§LORD JOHN RUSSELL It is not my intention to detain the House, but the right hon. Gentleman the Secretary of State has made one or two observations which seem to call for some remark on my part. The right hon. Gentleman, in the first place, has objected to the mode in which this question has been settled by Parliament. I beg him and the House to recollect that that mode of settlement was not proposed by the advocates of the admission of Jews, by those who have rested the question upon the ground of civil and religious liberty, but by those who have hitherto been the chief opponents of the measure which has now happily proved successful. It was supposed—I know not for what reason—that it would prove more acceptable to those who still oppose the admission of Jews than any other mode that could be suggested; but, I repeat, it was not our choice, but the choice of the other House of Parliament. The right hon. Gentleman made another objection. which I should be sorry to think well founded. He said that this was not the end of the question. After the discussions that this subject has under- gone—after so strong an expression of the opinion of the House of Commons as we have had during the present Session—I do trust none will hereafter attempt to deprive the Jews of the privilege which we are about to confer upon them. Undoubtedly it will be in the power of anybody to do so by moving to rescind this Resolution or by some other mode; but I trust that what we are now doing, being in conformity with the general wishes of this House as representing the country, there will be no change in the policy of Parliament upon this subject. I have nothing further to say. The right hon. Gentleman having frankly and truly acknowledged that Baron Rothschild has never attempted to infringe the law, I am hound to state, on the other hand, that those who have opposed the admission of Jews have done so from no personal or unworthy feeling, but simply in the discharge of a duty imposed upon upon them by their consciences. I rejoice 2114 at the success which has attended our efforts this question, and believe that the principle of religious liberty has made great progress.
§ Question put, That any person professing the Jewish Religion may henceforth, in taking the Oath prescribed in an Act of the present Session of Parliament to entitle him to sit and vote in this House, omit the words, ‘and I make this declaration upon the true faith of a Christian.’

§ The House divided:—Ayes 69; Noes 37; Majority 32.

List of the AYES.
Adair, H. E. Grey, R. W.
Akroyd, E. Hadfield, G.
Anderson, Sir J. Hamilton, L. C.
Ayrton, A. S. Hayter, rt. hon. Sir W. G.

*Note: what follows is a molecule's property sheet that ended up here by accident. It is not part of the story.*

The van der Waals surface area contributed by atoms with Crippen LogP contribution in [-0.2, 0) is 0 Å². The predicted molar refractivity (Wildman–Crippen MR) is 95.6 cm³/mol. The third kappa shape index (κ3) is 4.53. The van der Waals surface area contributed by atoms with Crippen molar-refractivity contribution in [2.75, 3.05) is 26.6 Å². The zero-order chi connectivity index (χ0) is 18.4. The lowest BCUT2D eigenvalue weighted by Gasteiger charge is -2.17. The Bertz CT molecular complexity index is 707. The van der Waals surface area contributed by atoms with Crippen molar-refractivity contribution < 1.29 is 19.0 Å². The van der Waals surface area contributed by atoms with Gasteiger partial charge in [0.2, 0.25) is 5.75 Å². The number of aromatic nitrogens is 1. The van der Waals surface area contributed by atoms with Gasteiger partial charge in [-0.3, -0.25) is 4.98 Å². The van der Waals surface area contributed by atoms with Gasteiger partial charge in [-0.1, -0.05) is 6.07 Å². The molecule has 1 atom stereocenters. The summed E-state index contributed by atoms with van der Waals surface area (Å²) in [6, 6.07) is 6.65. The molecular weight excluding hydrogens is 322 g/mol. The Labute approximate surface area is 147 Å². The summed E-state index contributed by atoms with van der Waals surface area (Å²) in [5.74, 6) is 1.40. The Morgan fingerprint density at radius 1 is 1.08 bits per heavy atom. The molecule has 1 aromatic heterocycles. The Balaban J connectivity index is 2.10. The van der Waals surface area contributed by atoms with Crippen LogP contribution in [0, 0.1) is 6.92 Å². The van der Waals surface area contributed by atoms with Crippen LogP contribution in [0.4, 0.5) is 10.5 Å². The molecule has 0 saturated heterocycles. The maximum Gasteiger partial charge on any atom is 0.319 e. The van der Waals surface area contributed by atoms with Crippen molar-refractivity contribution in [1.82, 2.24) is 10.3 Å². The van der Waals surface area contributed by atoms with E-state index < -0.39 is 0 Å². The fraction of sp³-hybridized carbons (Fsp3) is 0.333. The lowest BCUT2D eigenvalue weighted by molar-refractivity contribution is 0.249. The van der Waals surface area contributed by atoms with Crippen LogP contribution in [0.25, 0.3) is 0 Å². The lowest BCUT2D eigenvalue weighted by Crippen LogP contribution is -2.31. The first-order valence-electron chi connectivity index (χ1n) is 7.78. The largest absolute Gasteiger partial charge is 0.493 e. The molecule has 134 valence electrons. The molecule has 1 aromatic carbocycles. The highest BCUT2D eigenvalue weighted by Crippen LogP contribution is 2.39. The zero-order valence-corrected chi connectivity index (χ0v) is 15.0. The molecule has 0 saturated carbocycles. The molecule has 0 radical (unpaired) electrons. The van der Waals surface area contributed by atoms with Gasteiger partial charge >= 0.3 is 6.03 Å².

Bagshaw, R. J. Headlam, T. E.
Baines, rt. hon. M. T. Henniker, Lord
Baring, rt. hon. Sir F. T. Hope, A. J. B. B.
Bass, M. T. Jervoise, Sir J. C.
Berkeley, hon. H. F. Kelly, Sir F.
Bonham-Carter, J. Kinglake, A. W.
Brady, J. Langton, H. G.
Buchanan, W. Lennox, Lord H. G.
Byng, hon. G. M’Cann, J.
Calcraft, J. H. Melgund, Visct.
Calcutt, F. M. Osborne, R.
Cardwell, rt. hon. E. Rich, H.
Clifford, Col. Ridley, G.
Codrington, G. Roebuck, J. A.
Colebrooke, Sir T. E. Russell, Lord J.
Cox, W. Russell, A.
Craufurd, E. H. J. Smith, rt. hon. R. V.
Crawford, R. W. Smith, A.
Cubitt, Mr. Alderman Somerville, rt. hon. Sir W.
Dalglish, R. Stapleton, J.
Davey, R. Thompson, Gen.
Davie, Sir H. R. F. Trelawny, Sir J. S.
Dillwyn, L. L. Vane, Lord H.
Disraeli, rt. hon. B. Villiers, rt. hon. C. P.
Duff, M. E. G. Westhead, J. P. B.
Dunbar, Sir W. White, J.
Duncombe, T. Wickham, H. W.
Dunlop, A. M. Williams, W.
Elphinstone, Sir J. Wilson, J.
Forster, C. TELLERS.
Fox, W. J. Smith, J. A.
Greer, S. M’C. Knatchbull-Hugessen.
List of the NOES.
Adderley, rt. hon. C. B. Knatchbull, W. F.
Arbuthnott, hn. General Knightley, R.
Bernard, hon. Colonel Knox, Colonel
Blackburn, P. Manners, Lord J.
Bridges, Sir B. W. Miller, T. J.
Cairns, Sir Hugh M’C. Mills, A.
Cecil, Lord R. Mowbray, rt. hon. J. R.
Collins, T. Newdegate, C. N.
Cooper, E. J. Nisbet, R. P.
Cross, R. A. Noel, hon. G. J.
Du Cane, C. Peel, rt. hon. General
Du Pre, C. G. Spooner, R.
East, Sir J. B. Taylor, Colonel
Egerton, W. T. Vance, J.
Fellowes, E. Walpole, rt. hon. S. H.
Gard, R. S. Whitmore, H.
Hamilton, G. A. Yorke, hon. E. T.
Hardy, G. TELLERS.
Hodgson, W. N. Warren, S.
Joliffe, Sir W. G. H. Hotham, Lord
2115

Lionel_Nathan_de_Rothschild
§Baron LIONEL NATHAN DE ROTHSCHILD being again come to the Table, desired to be sworn on the Old Testament, as being binding on his conscience:—Whereupon the Clerk reported the matter to Mr. Speaker, who then desired the Clerk to swear him upon the Old Testament.
§Baron LIONEL NATHAN DE ROTHSCHILD was sworn accordingly, and subscribed the Oath at the Table.
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Forward to CORRUPT PRACTICES PREVENTION ACT CONTINUANCE BILL.